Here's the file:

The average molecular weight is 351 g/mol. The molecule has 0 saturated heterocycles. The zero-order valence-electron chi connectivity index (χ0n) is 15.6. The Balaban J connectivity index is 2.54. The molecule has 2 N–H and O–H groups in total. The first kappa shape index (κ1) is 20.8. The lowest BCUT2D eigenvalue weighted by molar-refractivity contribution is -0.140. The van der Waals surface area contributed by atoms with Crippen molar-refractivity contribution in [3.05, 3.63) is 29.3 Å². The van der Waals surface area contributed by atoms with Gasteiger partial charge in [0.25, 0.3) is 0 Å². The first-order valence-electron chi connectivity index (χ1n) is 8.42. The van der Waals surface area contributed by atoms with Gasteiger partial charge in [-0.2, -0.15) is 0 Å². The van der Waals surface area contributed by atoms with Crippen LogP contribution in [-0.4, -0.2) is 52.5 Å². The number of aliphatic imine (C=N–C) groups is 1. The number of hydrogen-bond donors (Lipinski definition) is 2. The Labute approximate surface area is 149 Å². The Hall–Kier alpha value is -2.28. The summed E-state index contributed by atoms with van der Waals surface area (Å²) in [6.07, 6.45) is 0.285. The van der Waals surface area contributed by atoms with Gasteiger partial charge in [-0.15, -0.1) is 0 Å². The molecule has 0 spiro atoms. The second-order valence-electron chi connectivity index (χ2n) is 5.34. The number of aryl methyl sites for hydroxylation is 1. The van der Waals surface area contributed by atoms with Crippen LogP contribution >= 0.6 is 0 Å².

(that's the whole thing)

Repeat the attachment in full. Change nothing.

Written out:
The average molecular weight is 351 g/mol. The molecule has 0 saturated heterocycles. The zero-order valence-electron chi connectivity index (χ0n) is 15.6. The Balaban J connectivity index is 2.54. The molecule has 2 N–H and O–H groups in total. The first kappa shape index (κ1) is 20.8. The lowest BCUT2D eigenvalue weighted by molar-refractivity contribution is -0.140. The van der Waals surface area contributed by atoms with Crippen molar-refractivity contribution in [3.05, 3.63) is 29.3 Å². The van der Waals surface area contributed by atoms with Gasteiger partial charge in [0.25, 0.3) is 0 Å². The first-order valence-electron chi connectivity index (χ1n) is 8.42. The van der Waals surface area contributed by atoms with Gasteiger partial charge in [-0.2, -0.15) is 0 Å². The van der Waals surface area contributed by atoms with Crippen LogP contribution in [-0.4, -0.2) is 52.5 Å². The number of aliphatic imine (C=N–C) groups is 1. The number of hydrogen-bond donors (Lipinski definition) is 2. The Labute approximate surface area is 149 Å². The Hall–Kier alpha value is -2.28. The summed E-state index contributed by atoms with van der Waals surface area (Å²) in [6.07, 6.45) is 0.285. The van der Waals surface area contributed by atoms with Gasteiger partial charge in [-0.15, -0.1) is 0 Å². The molecule has 0 spiro atoms. The second-order valence-electron chi connectivity index (χ2n) is 5.34. The number of aryl methyl sites for hydroxylation is 1. The van der Waals surface area contributed by atoms with Crippen LogP contribution >= 0.6 is 0 Å².